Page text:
In a landmark decision issued December 31, 2009, the U.S. Court of Appeals for the Fourth Circuit held that an individual bringing a whistleblower claim against his former employer has the right to pursue this action de novo in federal court - even after losing his case at the administrative level - because a final administrative decision was not issued within 180 days, contrary to statutory requirements.  In Stone v. Instrumentation Laboratory Co. (No. 08-2196, Dec. 31, 2009) (pdf), David Stone, a former employee of Instrumentation Laboratory Co. (ILC), alleged that he was fired in retaliation for complaining that his superiors were not accurately tracking, reporting, and paying certain administrative fees, which he believed impacted the accuracy of ILC's financial reporting to shareholders.  Pursuant to the Sarbanes-Oxley ("SOX") Act, Stone filed a retaliation claim with the Occupational Safety and Health Administration (OSHA).  OSHA filed its preliminary findings - which Stone objected to - more than 180 days after Stone filed his charge.  Stone then requested a hearing before an administrative law judge (ALJ).  The ALJ ultimately granted ILC's motion for summary decision, and Stone appealed to the Administrative Review Board (ARB).  Before the ARB considered the matter, Stone filed a notice stating his intent to file his case anew in federal court.  Once the matter was brought in federal district court, the judge dismissed the action, finding that the ALJ's dismissal of Stone's administrative complaint amounted to a final judgment on the merits, and that re-litigating the action would be wasteful.  Stone appealed this decision, and the Fourth Circuit sided with him, concluding that the express language of the SOX Act entitled him to de novo review in federal court.

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New York Court Rejects Foreign Corporation's Attempt to Dismiss Employment-Related Claim on Jurisdictional Grounds

It appears that the reach of New York's long-arm statute just got a little longer.  In a $15 million employment-related dispute between a Greek citizen and a Liberian company based in Athens, the Supreme Court of the State of New York held (pdf) that the state has jurisdiction over the matter because - in conjunction with other factors - the company traded its stock exclusively on the New York Stock Exchange (NYSE).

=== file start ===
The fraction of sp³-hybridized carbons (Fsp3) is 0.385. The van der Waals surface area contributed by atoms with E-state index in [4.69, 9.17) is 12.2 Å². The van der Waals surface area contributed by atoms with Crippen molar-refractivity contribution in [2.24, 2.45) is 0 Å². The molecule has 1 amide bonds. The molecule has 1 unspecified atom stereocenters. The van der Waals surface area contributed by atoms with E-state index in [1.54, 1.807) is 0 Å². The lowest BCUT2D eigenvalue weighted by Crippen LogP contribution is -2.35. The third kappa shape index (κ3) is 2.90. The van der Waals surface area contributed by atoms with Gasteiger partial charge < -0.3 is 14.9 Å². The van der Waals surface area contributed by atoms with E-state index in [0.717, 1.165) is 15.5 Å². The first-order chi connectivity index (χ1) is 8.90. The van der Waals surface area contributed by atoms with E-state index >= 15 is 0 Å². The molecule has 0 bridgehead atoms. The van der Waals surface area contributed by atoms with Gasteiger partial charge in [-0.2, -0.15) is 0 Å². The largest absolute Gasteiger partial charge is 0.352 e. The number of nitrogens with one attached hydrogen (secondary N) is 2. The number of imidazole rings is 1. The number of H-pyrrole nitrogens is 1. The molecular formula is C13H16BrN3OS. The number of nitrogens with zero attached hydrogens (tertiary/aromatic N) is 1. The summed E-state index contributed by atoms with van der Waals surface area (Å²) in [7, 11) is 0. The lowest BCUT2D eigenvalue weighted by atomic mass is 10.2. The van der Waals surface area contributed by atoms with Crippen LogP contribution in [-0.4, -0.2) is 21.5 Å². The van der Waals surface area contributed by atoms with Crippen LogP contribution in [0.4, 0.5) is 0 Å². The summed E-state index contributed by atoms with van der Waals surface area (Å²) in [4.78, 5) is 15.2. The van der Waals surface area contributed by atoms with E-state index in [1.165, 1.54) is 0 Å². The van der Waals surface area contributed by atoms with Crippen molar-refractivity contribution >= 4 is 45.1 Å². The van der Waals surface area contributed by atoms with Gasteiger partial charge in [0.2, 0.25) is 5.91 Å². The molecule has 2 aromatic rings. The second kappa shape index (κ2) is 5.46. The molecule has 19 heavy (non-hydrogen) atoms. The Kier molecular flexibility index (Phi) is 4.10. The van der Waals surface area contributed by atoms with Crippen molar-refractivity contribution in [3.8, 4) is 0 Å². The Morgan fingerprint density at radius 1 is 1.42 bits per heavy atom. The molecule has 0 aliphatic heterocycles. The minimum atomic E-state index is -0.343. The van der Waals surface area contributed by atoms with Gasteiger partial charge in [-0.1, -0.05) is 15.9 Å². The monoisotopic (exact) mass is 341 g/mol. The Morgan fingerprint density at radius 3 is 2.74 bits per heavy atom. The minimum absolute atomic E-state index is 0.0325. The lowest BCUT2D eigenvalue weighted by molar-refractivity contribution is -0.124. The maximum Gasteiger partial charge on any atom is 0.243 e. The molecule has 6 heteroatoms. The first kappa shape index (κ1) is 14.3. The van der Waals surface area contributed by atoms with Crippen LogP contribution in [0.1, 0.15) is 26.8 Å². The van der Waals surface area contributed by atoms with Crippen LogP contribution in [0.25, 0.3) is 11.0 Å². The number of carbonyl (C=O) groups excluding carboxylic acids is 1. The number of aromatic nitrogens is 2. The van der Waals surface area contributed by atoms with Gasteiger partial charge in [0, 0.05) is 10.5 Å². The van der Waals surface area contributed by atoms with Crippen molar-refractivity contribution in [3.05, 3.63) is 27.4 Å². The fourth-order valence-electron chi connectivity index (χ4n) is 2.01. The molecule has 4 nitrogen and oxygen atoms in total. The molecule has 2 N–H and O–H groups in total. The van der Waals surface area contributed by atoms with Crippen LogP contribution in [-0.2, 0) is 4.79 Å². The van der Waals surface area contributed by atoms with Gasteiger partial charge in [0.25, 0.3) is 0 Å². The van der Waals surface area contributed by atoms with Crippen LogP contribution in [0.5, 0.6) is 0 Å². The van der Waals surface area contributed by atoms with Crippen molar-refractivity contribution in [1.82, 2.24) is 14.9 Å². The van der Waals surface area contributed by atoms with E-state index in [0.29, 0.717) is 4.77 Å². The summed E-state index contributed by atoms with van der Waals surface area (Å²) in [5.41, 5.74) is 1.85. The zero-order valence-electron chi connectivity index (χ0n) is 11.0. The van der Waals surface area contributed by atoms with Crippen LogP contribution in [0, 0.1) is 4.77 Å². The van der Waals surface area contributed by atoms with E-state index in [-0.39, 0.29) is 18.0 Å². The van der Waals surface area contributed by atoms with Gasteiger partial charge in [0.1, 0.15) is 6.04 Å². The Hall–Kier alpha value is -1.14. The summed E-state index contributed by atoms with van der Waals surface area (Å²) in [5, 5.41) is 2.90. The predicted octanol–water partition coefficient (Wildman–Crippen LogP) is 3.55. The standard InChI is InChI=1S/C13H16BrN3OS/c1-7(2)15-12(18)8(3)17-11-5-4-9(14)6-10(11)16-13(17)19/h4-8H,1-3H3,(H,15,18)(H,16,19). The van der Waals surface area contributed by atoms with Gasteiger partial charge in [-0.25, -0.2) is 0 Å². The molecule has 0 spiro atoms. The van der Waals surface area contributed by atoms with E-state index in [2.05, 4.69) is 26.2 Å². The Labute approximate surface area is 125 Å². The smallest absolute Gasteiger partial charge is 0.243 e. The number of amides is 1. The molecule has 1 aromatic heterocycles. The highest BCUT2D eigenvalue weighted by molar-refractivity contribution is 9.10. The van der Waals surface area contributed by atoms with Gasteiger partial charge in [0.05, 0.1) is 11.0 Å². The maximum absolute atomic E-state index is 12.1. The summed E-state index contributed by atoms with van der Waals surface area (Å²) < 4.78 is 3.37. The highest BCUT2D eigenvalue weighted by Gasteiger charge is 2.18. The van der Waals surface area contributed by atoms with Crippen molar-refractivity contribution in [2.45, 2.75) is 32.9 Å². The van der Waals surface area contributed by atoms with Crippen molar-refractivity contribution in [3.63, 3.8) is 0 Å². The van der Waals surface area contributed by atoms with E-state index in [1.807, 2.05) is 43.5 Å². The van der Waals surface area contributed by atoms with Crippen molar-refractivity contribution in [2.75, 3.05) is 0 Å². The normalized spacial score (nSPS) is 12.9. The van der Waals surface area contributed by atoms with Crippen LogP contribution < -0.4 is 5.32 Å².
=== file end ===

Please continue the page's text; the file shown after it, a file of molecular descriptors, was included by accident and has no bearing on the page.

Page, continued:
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Second Circuit Clarifies Standard for Finding "Aiding and Abetting" Liability Under the Alien Tort Claims Act

The Second Circuit Court of Appeals recently took a large step toward making Alien Tort Claims Act (ATCA) claims more difficult to establish against corporate entities.  In The Presbyterian Church of Sudan v. Talisman Energy, Inc., No. 07-0016-cv (2nd Cir., Oct. 2, 2009), the court clarified the standard under which "aiding and abetting" liability will attach under the ATCA, and held that for such liability to attach, the defendant must act with the "purpose" of committing a violation of customary international law.

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Ninth Circuit Issues Its First Ruling Setting Forth the Elements for Sarbanes-Oxley Whistleblower Claims

The Sarbanes-Oxley Act of 2002 ("SOX") protects employees of publicly traded companies from retaliation for providing information related to possible acts of fraud against shareholders. In Van Asdale v. International Game Technology, No. 07-16597 (9th Cir. 2009), the U.S. Court of Appeals for the Ninth Circuit, addressing for the first time the substantive elements of a SOX whistleblower claim, ruled that employees do not have to prove that actual shareholder fraud has occurred to maintain such a suit. Rather, plaintiffs need only establish that they had an actual and objectively reasonable belief that shareholder fraud occurred. In addition, the Ninth Circuit held that concerns about the potential disclosure of attorney-client privileged information would not bar in-house attorneys from asserting SOX whistleblower claims. While the ruling is ultimately a conservative one that closely tracks the existing case law and regulations, it is an important decision for the Ninth Circuit. Continue reading "Ninth Circuit Issues Its First Ruling Setting Forth the Elements for Sarbanes-Oxley Whistleblower Claims," written by Patrick H. Hicks and Deborah L. Westbrook.

Ontario Court of Appeal Upholds Solicitor-Client Privilege in Internal Accident Investigation Reports

The recent decision of the Ontario Court of Appeal in R. v. Bruce Power Inc. ("Bruce Power") affirms that where an employer has taken the important step of protecting an internal accident investigation report with solicitor-client privilege, that report is not subject to seizure by the Ontario Ministry of Labour (MOL).  In Bruce Power, the Court held that the Crown's seizure of a solicitor-client privileged accident investigation report was prejudicial to Bruce Power's right to a fair trial and all charges against Bruce Power and two of its supervisors under the Ontario Occupational Health and Safety Act ("OHSA") were stayed.